Johnson & Johnson’s “Bold” Stelara campaign found a new audience during the televised Olympics. Its strategy? Match athletic perseverance with its message of strength for people living with Crohn’s disease and ulcerative colitis.
The ad buy served as a two-for-one for J&J’s Janssen—not only does the Stelara message mirror the spirit of the Games, but the ad also found the Stelara target audience in the demographics of Olympic TV viewers.
“The stories of perseverance related to the Games couldn’t be more timely and aligned with how we want to empower patients to take control their disease, so it was a great opportunity,” Anthony Fernandez, VP of marketing for immunology at Janssen, said.
While the commercial initially made its debut last summer, the real daily moments in the TV ad—where people turn to the camera and push back on lurking symptoms, saying “Back off, UC” or “Not now, Crohn’s”—still resonate with real patients, he said.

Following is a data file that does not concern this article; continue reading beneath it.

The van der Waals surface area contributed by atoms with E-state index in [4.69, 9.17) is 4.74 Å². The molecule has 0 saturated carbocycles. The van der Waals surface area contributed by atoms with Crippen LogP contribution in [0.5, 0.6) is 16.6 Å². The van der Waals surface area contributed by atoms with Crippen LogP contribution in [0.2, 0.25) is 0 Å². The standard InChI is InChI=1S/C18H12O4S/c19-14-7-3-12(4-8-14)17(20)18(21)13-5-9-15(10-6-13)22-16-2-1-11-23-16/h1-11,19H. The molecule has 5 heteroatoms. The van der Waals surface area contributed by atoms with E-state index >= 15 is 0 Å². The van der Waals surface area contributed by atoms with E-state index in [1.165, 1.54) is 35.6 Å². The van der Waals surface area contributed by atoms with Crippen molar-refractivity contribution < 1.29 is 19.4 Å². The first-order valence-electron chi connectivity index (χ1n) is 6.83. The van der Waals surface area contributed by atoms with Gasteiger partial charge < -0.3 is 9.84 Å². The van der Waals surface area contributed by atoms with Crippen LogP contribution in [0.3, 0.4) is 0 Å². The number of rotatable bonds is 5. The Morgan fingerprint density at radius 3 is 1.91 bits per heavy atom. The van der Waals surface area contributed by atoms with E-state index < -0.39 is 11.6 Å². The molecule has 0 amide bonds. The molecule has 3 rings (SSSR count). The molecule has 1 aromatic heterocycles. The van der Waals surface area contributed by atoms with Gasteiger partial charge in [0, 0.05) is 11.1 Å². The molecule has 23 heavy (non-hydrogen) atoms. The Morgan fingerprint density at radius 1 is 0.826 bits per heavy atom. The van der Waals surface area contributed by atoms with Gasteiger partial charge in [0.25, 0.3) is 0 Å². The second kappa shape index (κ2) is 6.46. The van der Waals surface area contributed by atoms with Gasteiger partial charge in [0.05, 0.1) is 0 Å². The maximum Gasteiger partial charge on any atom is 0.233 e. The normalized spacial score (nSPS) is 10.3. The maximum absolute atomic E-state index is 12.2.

The work is built on the patient insight that inflammatory bowel disease is a constant presence that is ready to ambush at any time. Fernandez said, adding “good campaigns are built off of powerful insights.” Janssen intends to continue to leverage that “pushing back and taking control” theme to reach both Crohn’s and UC patients and healthcare providers, he said.
The IL-12 and IL-23 inhibitor was first approved in 2009 to treat psoriasis, added a Crohn’s disease indication in 2016 and more recently won approval in ulcerative colitis in late 2019.
Despite Stelara’s age, Janssen is “incredibly enthusiastic about the future of Stelara. We’re continuing to invest in new clinical outcomes for Stelara even though it’s a little bit further on,” Fernandez said.
Last month at the European Crohn’s and Colitis Organization Congress, for instance, Janssen reported three-year data for ulcerative colitis showing the long-term staying power of the drug.
J&J's Stelara sales topped $4.4 billion for the first six months of 2021, a 26% increase year over year. It reported an overall 17% gain in immunology driven in part by Stelara, noting its U.S. share gains of “roughly 4 points in Crohn's disease and nearly 8 points in ulcerative colitis.”